One of the best speakers yesterday was my good friend, Judge Steven Leifman from Miami Dade County, who talked about what he described as SMART JUSTICE.  In a stunning power point presentation — if there is such a thing — Leifman showed the impact in his community caused by 97 individuals with severe mental illnesses.

During a five year period, these 97 persons where arrested a total of 2,171 times, spent 26,640 days in jail, caused 710 involuntary commitment hearings, spent  the equvilant of 7,000 days in psychiatric inpatient facilities, 2,600 days in emergency rooms, and 3,200 days in state mental hospitals. The cost to the public was $12.6 million.

What’s sad about these so called “frequent flyers” is that few ever get better.  There are two reasons for this. Much of their time in “treatment” is actually spent getting them “competent” to stand trial, not helping them manage their symptoms. The second reason for failure after they are discharged is that few of them receive any follow up services, such as supportive housing or case management.

The most dramatic speakers of the day were actress Glenn Close and her sister, Jessie Close, who suffers from bipolar disorder and has an adult son with schizo-affective disorder. It is difficult to outshine a dynamic acress, especially one as articulate as Glenn Close, who several years ago founded BringChange2Mind and has since lend her name and voice to fighting stigma.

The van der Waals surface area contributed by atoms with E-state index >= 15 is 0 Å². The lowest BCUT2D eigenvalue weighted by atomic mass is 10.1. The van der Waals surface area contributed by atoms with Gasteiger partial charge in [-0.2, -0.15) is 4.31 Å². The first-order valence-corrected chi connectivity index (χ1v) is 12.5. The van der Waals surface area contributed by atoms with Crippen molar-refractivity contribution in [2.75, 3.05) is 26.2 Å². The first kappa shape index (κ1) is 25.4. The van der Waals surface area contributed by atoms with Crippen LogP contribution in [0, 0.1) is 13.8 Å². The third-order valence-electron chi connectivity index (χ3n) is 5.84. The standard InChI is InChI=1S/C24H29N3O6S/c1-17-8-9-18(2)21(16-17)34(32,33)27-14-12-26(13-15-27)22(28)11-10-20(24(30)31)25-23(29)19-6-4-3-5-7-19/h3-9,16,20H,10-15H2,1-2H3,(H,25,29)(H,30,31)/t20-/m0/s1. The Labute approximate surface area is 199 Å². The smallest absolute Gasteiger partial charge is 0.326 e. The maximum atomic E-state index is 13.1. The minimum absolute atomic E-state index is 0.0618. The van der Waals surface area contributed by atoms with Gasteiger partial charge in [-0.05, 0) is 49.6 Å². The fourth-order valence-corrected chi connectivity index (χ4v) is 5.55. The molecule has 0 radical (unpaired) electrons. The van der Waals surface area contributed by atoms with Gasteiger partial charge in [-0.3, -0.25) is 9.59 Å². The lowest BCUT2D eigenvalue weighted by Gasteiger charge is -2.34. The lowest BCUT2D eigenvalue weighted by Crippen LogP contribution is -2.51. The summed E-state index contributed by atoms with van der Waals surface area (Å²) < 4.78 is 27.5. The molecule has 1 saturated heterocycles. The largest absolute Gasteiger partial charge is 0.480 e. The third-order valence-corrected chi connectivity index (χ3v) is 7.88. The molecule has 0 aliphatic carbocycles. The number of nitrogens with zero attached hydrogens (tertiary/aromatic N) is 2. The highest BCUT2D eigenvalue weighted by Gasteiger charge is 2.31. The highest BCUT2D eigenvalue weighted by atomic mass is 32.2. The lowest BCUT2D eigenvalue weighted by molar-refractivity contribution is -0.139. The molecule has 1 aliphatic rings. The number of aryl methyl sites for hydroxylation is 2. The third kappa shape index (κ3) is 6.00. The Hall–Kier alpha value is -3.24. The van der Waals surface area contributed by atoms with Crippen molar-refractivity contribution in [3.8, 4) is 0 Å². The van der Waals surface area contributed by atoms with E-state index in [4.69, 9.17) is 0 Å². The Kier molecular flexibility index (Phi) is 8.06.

However, when Jessie Close began describing her struggles –that included three suicide attempts and countless ruined relationships, including five marriages — the crowd became entranced. At one point, Jessie described how Fall is especially difficult for her because she suffers from seasonal depression. No matter what she does in life, she is “stalked by depression.”

She told her story well and brought the crowd to its feet by touching hearts and reminding everyone that recovery is possible and  no one who is sick should be cast aside in our society.

In a press release, the National Alliance on Mental Illness, Mental Health America, and other groups, such as the National Council for Community Behavioral Healthcare were given credit for organizing the event. While NAMI’s Mike Fitzpatrick, MHA’s David Shern, and NCCBH’s Director Linda Rosenberg attended the symposium, I was told that the impetus for the day long event was Otsuka America Pharmaceutical Company.  If that name doesn’t sound familiar, it might be because Otsuka is a Japanese based company. It actually developed the anti-psychotic  Abilify and then teamed with Bristol Myers Squibb to distribute it in the U.S.

I was told that Otsuka contacted Patton Boggs LLP and said it wanted to help bring various mental health groups together on Capitol Hill to discuss ways to prevent budget cuts. The law firm hired a public relations company — Hyde Park Communications — to help. It was these two Washington savvy firms — Patton Boggs and Hyde Park — that came up with the idea of hosting a one day symposium aimed at protecting mental health services. Otsuka then footed the bill.

Cokie Roberts, who was the day’s moderator, suggested that the attendees could use the symposium as the first step in forming a coalition that would lobby Congress, but the executive directors of the various groups, whom I spoke with afterwards, said they had little interest in that. They had simply attended to help publicize the need for mental health reforms.

About the author:

Pete Earley is the bestselling author of such books as The Hot House and Crazy. When he is not spending time with his family, he tours the globe advocating for mental health reform.

Learn more about Pete.


  1. Excellent information! Jessie told me that this “went well” which, after watching the video, was quite humble! Thank you for writing this and sharing this forward!